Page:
Andy:             Hi Ben!  In inner circle podcast number 6, you mentioned the benefits of using a reverse osmosis water filter to remove fluoride from drinking water, but, isn’t it true that such a filter would also remove all other potentially-good and healthy minerals from the water? 

Ben:                Yes, that is a potential, negative thing about reverse osmosis filtration, is that if you’re using reverse osmosis, it can reduce the minerals that are actually in the water that you’re drinking.  Now I personally, use a central carbon water filter in my home and whereas, a carbon water filter can block a lot of industrial chemicals from getting into your drinking water, including something like chlorine; it is not going to block minerals, but at the same time, it’s really not going to block fluoride either.  The city that I live in actually doesn’t fluoridate its waters; Bokan doesn’t fluoridate its waters so, that’s really not something that I have to worry about.  It would definitely be a bridge I’d have to cross, if I did live in a city that fluoridated its water, and that’s just something that you can’t do a whole lot about.  A dual-stage filter system does use a combination of carbon filtration, what’s called ion exchange filtration, and that leaves in natural trace minerals so, it may actually allow a little less fluoride to come through; it’s called a dual-stage filter system; that’s something you’ll look into; I’m not like the water filter expert, but, I personally, because I live in an area that has non-fluoridated water, use a carbon filter, reverse osmosis is going to move the fluoride but you’ll also lose the minerals, so I guess your other option would be, use reverse osmosis but then, you also pick up like a liquid angstrom mineral that you can take orally, to make sure that you’re replacing the minerals that you’re not getting from the water that you’re drinking so, I suppose that would be another option as well.  It’s a great question.

Kyle:               What are your thoughts about Pi Science products?  They’re products kind of, to influence the zeta potential of water to make it much more easily absorbed by the body.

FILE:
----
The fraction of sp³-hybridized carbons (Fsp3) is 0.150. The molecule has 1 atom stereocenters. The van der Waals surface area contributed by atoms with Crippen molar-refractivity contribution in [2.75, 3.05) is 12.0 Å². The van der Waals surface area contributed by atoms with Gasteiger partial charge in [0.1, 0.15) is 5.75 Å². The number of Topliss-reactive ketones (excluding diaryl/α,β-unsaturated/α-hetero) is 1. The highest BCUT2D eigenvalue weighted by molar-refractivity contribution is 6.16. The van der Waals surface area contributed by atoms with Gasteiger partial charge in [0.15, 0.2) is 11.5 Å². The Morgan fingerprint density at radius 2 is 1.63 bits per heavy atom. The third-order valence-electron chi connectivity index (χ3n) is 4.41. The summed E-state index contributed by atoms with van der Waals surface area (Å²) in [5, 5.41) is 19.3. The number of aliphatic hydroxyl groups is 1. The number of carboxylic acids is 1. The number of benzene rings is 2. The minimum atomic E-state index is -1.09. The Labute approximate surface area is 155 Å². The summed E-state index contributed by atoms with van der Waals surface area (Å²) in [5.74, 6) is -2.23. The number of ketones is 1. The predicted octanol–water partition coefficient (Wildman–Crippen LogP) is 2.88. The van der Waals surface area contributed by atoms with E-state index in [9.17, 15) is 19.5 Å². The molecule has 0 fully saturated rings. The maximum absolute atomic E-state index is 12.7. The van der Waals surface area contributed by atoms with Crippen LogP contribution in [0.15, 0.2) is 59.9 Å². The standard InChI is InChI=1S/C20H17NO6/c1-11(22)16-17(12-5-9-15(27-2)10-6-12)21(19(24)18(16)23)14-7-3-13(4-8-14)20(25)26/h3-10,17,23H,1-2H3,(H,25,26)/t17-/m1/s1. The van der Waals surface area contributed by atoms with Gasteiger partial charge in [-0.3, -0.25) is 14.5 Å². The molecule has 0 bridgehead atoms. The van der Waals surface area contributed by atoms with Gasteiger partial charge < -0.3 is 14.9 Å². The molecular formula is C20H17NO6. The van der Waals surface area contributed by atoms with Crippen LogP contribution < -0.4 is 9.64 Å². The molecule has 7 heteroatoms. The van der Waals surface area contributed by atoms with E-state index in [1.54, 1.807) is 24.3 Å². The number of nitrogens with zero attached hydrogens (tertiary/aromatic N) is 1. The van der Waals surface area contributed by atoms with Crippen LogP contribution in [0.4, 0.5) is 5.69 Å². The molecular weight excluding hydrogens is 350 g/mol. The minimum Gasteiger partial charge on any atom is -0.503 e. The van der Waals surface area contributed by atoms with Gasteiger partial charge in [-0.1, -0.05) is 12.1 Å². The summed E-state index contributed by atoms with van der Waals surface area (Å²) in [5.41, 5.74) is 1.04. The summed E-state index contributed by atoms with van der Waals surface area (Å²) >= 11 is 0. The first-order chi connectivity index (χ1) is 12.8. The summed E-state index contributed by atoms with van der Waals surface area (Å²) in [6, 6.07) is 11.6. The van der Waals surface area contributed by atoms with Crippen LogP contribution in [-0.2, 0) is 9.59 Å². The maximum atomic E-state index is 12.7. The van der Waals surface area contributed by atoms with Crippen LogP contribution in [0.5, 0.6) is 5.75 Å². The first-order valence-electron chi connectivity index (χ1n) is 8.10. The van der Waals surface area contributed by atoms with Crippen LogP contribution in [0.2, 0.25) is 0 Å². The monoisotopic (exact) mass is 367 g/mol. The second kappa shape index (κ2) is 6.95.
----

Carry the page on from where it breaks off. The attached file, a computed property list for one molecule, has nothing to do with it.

Ben:                So I looked into this Pi water and basically, what they do is they have this thing called silica hydride that they add to the water along with hydrogen, and they claim that what this does is it increases the zeta potential of the water and they described zeta potential as electric potential or the charge that exists in a hydrated particle and its surrounding solution, and, so they say that when you increase the zeta potential in water, that the water becomes more stabled because all these charged particles repel 1 another and overcome their natural tendency to aggregate, so there’s more space between the cells and the water that you’re taking in, and supposedly what they’re saying, based on the blood sample that they demonstrated on their website from a single test subject, is that if you’re drinking water with cells that are more evenly dispersed, the blood in your body, which is made up of water volume, actually has cells that are also evenly dispersed, and that allows more nutrients into the cells because you have more of the cell membrane surface exposed, and allows you to remove more toxins from the cell.  So, that’s the idea behind it; there’s not, aside from that single case study that they’ve listened on your website, any research that I could find, aside from a research that used the same thing as silica hydride in water, to look at its potential to reduce liver damage in mice, and so, the mice retreated with water, very similar to this pi water with the silica hydride added to it, and it was found that it increased the activities of all of the different anti-oxidants inside the mice, so things like superoxide dismutase and glutathione peroxidase and some of these things that we know, are really powerful free radical buffers or anti-oxidants, and they also found that it reduced the incense of the liver lesions in the mice, so I had this kind of, liver protective effect and increase in anti-oxidant activity.  So there’s a little bit of evidence there, that it may provide some benefit; I’m not completely certain that there is a life-extending benefit to it or say, an effect in your immune system, but it’s interesting that there was a study that looked into this addition of silica hydride and did find that in mice, there was a step up in the level of anti-oxidant activity.  So, it maybe something to try; I don’t know how much it costs; there’s always that cost-benefit analysis, but it’s an interesting concept.  So, those are my thoughts on it; I don’t think it’s going to hurt you, I’m just not convinced that it’s necessarily worth the benefit until I saw some bigger studies in human subjects.